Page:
Me/Myself/I

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Me/Myself/I

Post by Archived Topic » Thu Jan 03, 2002 10:22 pm

Is the sentence,

"The students and myself enjoyed (...)",

grammatically correct?
Submitted by Jason Minamora (Los Angeles - U.S.A.)
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Me/Myself/I

Post by Archived Reply » Thu Jan 03, 2002 10:37 pm

No.
Reply from K. Allen Griffy (Springfield, IL - U.S.A.)
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Post by Archived Reply » Thu Jan 03, 2002 10:51 pm

For the longer answer, your sentence should read, "The students and I enjoyed . . . ." Or, alternatively, ". . . was enjoyed by the students and me."

According to my dictionary, "myself" is used as an intensive ("I went myself"), as a reflexive ("I hurt myself"), or as a quasi-noun meaning "my real, true, or actual self" ("I am not myself today"). Your sentence does not follow one of those patterns, so the use of "myself" in your sentence is incorrect.

(You could have said something like this: "The students enjoyed . . . . I, myself, however, didn't think it was that good.")
Reply from K. Allen Griffy (Springfield, IL - U.S.A.)
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Post by Archived Reply » Thu Jan 03, 2002 11:05 pm

It will be grammatically correct in a few years.

Reply from Nimo Piquter (Vancouver - Canada)
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Post by Archived Reply » Thu Jan 03, 2002 11:20 pm

It might not even take that long, Nimo! People have been using "myself" incorrectly for a long time, and most don't seem to know that their usage is incorrect. There was a letter to the editor in our local paper this morning that began, "My wife, my in-laws, and myself went downtown . . . ." That kind of usage just grates on my nerves; I nearly ripped the paper to shreds in a fit of rage! *G* Apparently, this man's "real, true, or actual self" went downtown with his wife and in-laws. I don't know where HE was at the time, though! *G*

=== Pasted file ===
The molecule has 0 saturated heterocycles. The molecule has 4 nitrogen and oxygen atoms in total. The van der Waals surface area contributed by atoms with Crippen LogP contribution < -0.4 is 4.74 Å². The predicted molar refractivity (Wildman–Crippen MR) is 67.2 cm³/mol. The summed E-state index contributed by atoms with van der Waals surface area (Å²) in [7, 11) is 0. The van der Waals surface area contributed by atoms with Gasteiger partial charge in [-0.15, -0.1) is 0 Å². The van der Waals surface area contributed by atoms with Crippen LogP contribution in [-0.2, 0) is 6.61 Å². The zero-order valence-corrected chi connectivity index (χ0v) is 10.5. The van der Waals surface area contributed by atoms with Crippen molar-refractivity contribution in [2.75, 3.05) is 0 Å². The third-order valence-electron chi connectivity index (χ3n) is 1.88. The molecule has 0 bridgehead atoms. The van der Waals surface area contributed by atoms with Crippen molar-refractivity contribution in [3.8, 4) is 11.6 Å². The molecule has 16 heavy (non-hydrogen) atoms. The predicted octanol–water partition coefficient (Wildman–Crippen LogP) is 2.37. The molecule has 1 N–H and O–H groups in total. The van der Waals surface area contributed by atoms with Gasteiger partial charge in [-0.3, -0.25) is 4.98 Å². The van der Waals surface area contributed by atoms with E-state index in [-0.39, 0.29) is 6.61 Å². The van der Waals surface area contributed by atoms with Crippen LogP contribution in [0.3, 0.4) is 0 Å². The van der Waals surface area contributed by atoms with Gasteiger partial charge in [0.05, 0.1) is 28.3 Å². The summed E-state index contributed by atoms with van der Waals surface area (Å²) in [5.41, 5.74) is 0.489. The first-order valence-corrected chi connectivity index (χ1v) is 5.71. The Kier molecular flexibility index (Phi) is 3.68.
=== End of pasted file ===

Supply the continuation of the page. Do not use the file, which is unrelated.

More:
Reply from K. Allen Griffy (Springfield, IL - U.S.A.)
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Post by Archived Reply » Thu Jan 03, 2002 11:34 pm

Many English grammars are allowing - even recommending - related constructions that fifty years ago would have caused the shredding of countless publications. "It is me" is usually recommended rather than "It is I", especially in spoken English. And the usual answer to "Who's there?" by a spokesperson for a group known to the enquirer seems always to have contravened the laws of English. "It is we" or "It are we" sound far sillier than the almost universal "It's us". Perhaps we should say, "It's ourselves," which sounds Irish.
Reply from Edwin Ashworth (Oldham - England)
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